William Blair’s Olga Bitel, global strategist with investment management, and Richard de Chazal, London-based macroeconomist, joined clients virtually for an insightful conversation on how inflation and economic policy could impact growth and investments in the coming year.
Top of mind remains inflation—the pace of price change—with year-over-year rates much higher in 2021 than economists and industry analysts had expected. The coronavirus pandemic has and continues to impact the outlook. The arrival of the Omicron variant is another reminder of uncertainty.
“But a lot of the things that have plagued our inflation outlook in 2021 will hopefully be resolved over the course of 2022,” said Bitel during the firm’s fourth A Healthy Way Forward event for the year held December 3.
While growth is strong, inflation will remain quite elevated, at least, for the time being, she added. So those companies with strong fundamentals and earnings growth “will be prized above others and a natural place to look for opportunities.”
The U.S. Consumer Price Index (CPI), a key gauge of inflation, had been running high at 5% plus since June. In October, the CPI rose to 6.2%, the largest year-over-year increase since November 1990. While year-over-year numbers have been rising, monthly inflation had been falling until October—from 0.8% in April to 0.4% in September. Note: Since the talk, CPI year-over-year numbers reached 6.8% and 7% for November and December, respectively, while monthly inflation was 0.8% and 0.5% in those months, down from 0.9% in October.
Through October, half of the yearly increase has reflected rising prices for motor fuel/gasoline and autos, Bitel said. The auto industry continues to struggle with a short supply of vehicles amid car makers decisions at the onset of the pandemic to cut semiconductor orders, anticipating demand to decline. Fuel prices, on the other hand, have climbed as oil is the closest fossil fuel substitute for natural gas, which has become a victim of political wrangling.
“The narrow concentration of inflationary pressures usually suggests that they are transitory—a good place to look for explanations of how things pan out from here,” Bitel said.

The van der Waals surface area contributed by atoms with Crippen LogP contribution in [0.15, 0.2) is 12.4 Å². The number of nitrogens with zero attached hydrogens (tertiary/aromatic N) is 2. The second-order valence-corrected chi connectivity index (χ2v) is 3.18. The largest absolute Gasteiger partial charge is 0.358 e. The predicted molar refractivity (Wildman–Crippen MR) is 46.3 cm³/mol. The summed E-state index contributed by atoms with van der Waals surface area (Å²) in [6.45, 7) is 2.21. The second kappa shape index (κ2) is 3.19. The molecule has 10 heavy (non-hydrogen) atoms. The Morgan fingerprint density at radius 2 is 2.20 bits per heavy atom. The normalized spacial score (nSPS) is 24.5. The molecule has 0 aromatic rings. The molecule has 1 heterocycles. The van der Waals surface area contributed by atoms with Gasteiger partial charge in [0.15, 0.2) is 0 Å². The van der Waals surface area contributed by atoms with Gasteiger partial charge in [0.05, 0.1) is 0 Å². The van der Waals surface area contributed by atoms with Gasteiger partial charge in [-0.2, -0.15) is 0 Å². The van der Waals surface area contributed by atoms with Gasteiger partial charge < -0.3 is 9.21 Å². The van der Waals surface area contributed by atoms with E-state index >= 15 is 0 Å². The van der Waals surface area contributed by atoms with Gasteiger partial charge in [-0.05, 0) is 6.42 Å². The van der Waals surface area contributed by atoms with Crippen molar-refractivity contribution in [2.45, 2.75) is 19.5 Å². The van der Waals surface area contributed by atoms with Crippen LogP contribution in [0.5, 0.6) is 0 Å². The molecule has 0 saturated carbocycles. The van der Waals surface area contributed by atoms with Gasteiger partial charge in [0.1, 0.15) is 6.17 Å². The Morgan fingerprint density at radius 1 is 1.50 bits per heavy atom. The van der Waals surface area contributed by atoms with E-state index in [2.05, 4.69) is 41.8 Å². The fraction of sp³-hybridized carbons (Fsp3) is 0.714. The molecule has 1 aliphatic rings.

Since the world economies began reopening in the spring, the gap between the supply and demand for goods has been unusually wide, especially in the United States, she added. That gap essentially reflects why inflation is rising. Two major culprits behind the widening gap remain a shortage of semiconductors—an essential component needed to produce cars—and major disruptions due to COVID restrictions at shipping ports in China, home to the world’s largest ports.
“Monetary policy is not a remedy for either of these,” Bitel said. “In fact, our economy appears to be working as intended. Supply chains are adjusting, consumers are responding as we would expect them to. There are not any signs yet of hoarding or bringing forward purchases in anticipation of further price increases. Goods that have suffered the largest price increases, vehicles for example, have seen a significant drop in demand.”
Weight Off Central Bankers
De Chazal, who focused his comments on U.S. economic policy, said many of the issues facing the United States today are related to lower participation in the work force compared to other western economies while investment in capital stocks (i.e., buildings, infrastructure, equipment) and productivity growth has been trending lower.
The answer for the last few decades to solve economic problems has been to rely on central bankers, which has pushed monetary policy further and further to the extremes, de Chazal said. But given interest rates at historical lows, greater financial instability, greater income inequality, and pressing world crises like climate change, “there’s both room and a need for fiscal policy makers to play a greater role in the direction of economic policy going forward.”
“COVID was a really big wake-up call that the government can actually have the power and has the fiscal space to change things if it really wants to,” de Chazal said.
There have been three major pieces of legislation introduced in Congress in 2021: the $1.9 trillion COVID-relief plan (passed in March), the recent $1.2 trillion infrastructure bill (passed in November), and the trillion-dollar-plus reconciliation bill passed by the House and now with the Senate. The infrastructure bill is geared toward capital stock investments while the reconciliation is focused on the labor force, with the goal of increasing the capacity of the economy as a whole.
“A transition or more burden sharing between monetary and fiscal policy is necessary to help generate a faster more sustainable rate of productive and noninflationary economic growth going forward,” said de Chazal.